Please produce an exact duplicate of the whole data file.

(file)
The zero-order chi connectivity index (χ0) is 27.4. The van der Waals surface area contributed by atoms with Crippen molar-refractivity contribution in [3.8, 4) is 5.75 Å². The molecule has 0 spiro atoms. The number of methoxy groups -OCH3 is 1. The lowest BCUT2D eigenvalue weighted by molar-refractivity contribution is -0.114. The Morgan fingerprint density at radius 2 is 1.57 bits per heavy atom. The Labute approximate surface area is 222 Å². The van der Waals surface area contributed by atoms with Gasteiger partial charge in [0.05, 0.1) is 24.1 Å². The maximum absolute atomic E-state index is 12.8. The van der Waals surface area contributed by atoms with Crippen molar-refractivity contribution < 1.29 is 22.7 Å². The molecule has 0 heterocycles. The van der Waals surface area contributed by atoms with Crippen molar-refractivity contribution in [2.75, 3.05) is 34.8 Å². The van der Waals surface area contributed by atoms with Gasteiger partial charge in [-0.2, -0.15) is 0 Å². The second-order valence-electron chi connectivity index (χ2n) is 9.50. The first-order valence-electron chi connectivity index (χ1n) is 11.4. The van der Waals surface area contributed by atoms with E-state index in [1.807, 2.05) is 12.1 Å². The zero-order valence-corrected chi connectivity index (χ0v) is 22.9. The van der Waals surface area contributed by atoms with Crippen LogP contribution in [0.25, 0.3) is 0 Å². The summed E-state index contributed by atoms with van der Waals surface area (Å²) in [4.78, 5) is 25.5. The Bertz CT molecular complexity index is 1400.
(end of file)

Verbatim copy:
The zero-order chi connectivity index (χ0) is 27.4. The van der Waals surface area contributed by atoms with Crippen molar-refractivity contribution in [3.8, 4) is 5.75 Å². The molecule has 0 spiro atoms. The number of methoxy groups -OCH3 is 1. The lowest BCUT2D eigenvalue weighted by molar-refractivity contribution is -0.114. The Morgan fingerprint density at radius 2 is 1.57 bits per heavy atom. The Labute approximate surface area is 222 Å². The van der Waals surface area contributed by atoms with Gasteiger partial charge in [0.05, 0.1) is 24.1 Å². The maximum absolute atomic E-state index is 12.8. The van der Waals surface area contributed by atoms with Crippen molar-refractivity contribution < 1.29 is 22.7 Å². The molecule has 0 heterocycles. The van der Waals surface area contributed by atoms with Crippen molar-refractivity contribution in [2.75, 3.05) is 34.8 Å². The van der Waals surface area contributed by atoms with Gasteiger partial charge in [-0.2, -0.15) is 0 Å². The second-order valence-electron chi connectivity index (χ2n) is 9.50. The first-order valence-electron chi connectivity index (χ1n) is 11.4. The van der Waals surface area contributed by atoms with E-state index in [1.807, 2.05) is 12.1 Å². The zero-order valence-corrected chi connectivity index (χ0v) is 22.9. The van der Waals surface area contributed by atoms with Crippen LogP contribution in [0.25, 0.3) is 0 Å². The summed E-state index contributed by atoms with van der Waals surface area (Å²) in [4.78, 5) is 25.5. The Bertz CT molecular complexity index is 1400.